I dislike nonstick and would be fine to never own any...it's not good for you, and I don't find them easier to clean.

One thing I'd say is this: rather than buy a set, think about buying individual pieces. If you really want/need everything in the set it will be more, but I wouldn't buy a set because I don't think I would use everything in it. Maybe identify two or three pieces you really want and will use a lot, and see if that gets you where you need to go.

24andfrugal

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Re: Pots and pans that will last a lifetime
« Reply #56 on: May 20, 2019, 02:46:55 PM »
Also - be careful about trying to buy it "for a lifetime". Your cooking and eating habits may change, such that you find you don't need certain pieces or as many pieces or something along those lines. As an example, we bought a three quart pot on Black Friday which I clearly intended to use for pasta. Well...January 1st I went low carb. We haven't used it yet. Now I will eat pasta again in the future...but you get the gist.

Buy some mid range stuff to last 10 years or so, and see where you are then.

FIREstache

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Re: Pots and pans that will last a lifetime
« Reply #57 on: May 20, 2019, 03:50:42 PM »
Funny, I have one cast iron frying pan that's just a couple years old, a few glass-like Visions pans from the 90's, one ceramic crock-pot, and some non-stick pans.  Some of the non-stick stuff I've bought in the past has been crap and shown to wear off with little use, others have held up much better.  Even one of the Visions has a non-stick surface (still looks good - didn't use it much).  Avoiding using them with high temps and metal utensils is important.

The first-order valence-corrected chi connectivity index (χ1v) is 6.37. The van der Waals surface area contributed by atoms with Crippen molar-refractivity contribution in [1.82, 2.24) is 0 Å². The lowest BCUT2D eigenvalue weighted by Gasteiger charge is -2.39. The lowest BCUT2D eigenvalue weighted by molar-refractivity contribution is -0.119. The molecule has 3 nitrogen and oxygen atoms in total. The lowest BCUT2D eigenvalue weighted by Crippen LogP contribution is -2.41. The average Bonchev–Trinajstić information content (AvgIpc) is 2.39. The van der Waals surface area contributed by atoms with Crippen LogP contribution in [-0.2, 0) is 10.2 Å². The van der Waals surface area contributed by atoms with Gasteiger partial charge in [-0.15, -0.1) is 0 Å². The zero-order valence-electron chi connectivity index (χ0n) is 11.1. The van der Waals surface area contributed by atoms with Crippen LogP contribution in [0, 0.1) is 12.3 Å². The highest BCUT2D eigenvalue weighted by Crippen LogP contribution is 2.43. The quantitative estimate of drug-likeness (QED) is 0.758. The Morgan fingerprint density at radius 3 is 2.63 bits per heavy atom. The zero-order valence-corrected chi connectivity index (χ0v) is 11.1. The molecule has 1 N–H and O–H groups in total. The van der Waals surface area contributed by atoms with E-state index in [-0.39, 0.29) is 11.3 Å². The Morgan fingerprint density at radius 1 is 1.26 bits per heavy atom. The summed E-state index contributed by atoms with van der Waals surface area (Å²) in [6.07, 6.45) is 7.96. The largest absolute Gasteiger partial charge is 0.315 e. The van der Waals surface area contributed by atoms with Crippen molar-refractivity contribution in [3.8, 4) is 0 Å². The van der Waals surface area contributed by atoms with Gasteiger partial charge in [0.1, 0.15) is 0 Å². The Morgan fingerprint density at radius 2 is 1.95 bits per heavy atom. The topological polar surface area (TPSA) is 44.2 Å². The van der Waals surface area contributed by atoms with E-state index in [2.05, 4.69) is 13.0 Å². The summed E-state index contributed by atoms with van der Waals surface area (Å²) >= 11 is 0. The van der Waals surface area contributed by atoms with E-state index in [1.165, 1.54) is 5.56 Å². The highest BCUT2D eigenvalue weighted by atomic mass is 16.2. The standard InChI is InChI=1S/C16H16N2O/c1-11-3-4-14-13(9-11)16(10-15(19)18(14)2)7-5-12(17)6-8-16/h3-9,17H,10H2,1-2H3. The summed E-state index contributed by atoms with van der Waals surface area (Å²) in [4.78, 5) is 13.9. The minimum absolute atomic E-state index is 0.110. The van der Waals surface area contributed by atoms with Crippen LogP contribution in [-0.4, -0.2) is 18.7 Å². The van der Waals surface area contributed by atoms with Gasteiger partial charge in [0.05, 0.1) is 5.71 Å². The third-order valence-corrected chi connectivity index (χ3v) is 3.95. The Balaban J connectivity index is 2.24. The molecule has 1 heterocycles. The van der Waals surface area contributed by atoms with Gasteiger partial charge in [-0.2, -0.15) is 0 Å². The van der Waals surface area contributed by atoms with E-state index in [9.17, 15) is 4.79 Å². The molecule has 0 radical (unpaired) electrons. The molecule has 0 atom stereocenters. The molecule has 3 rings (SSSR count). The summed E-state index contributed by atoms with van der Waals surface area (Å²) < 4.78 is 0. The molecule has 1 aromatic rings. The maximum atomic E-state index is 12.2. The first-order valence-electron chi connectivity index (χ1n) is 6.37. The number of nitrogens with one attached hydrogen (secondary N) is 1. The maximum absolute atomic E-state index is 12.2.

It sounds like as a FIRE gift to myself, I should invest in some stainless steel without the non-stick surface.  I expect to do more home cooking then.
« Last Edit: May 20, 2019, 03:52:25 PM by FIREstache »

Case

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Re: Pots and pans that will last a lifetime
« Reply #58 on: May 20, 2019, 05:26:35 PM »


In addition to being so fragile as to be disposable, non-stick coatings on pots and pans are the leaded paints of our generation.  In the past few years the health risks and environmental consequences of those non-stick coatings has really started to clear up.  At this point, you couldn't pay me to cook on one.  I'd rather put asbestos insulation in my attic than cook eggs in a non-stick pan.

Uh oh :(

Earlier & cheaper non-stick pans use PTFE (polytetrafluoroethylene).  In recent years PFOA ( Perfluorooctanoic acid, )has come on the scene and DuPont has begun a phase-out even though it says publicly that they are 'safe under proper use'. The UN is proposing a complete ban on PFOA after it has been linked to low birthweight and other developmental problems.

 @nereo and @sol

The non-stick coating has always been teflon, and still is.  It is mostly safe unless you heat it too high.  This depolymerizes the teflon and releases tetrafluoroethylene, which is toxic, and extremely toxic to birds.  If you cook on medium heat and are dont heat it w/out food in it, you should be fine.

The large concern is more with PFOAs, which are persistent environmental contaminants (like lead), and may cause cancer in humans.  This has not been explicitly proven yet, but there are enough correlations to draw concern, and its always better to be safe than sorry.

PFOAs are used in the manufacturing process, and are not the nonstick coating itself.  The very trace levels that remain in the teflon afterwards are not high enough to be a concern.

Im not fully certain on this part: although there were probably some spills/dumps of PFOAs durign teflon manufacturing, I believe the bigger environmental contamination was due to their use in fire fighting foams.

If you want to avoid cancer from cooking, skip pan frying all together, especially high heat,and  especially combined with meat, and especially with meat and nitrites combined.  Cast iron is really great at forming a carcinogenic char on meat.  Instead, just eat vegetables, cooked however you like.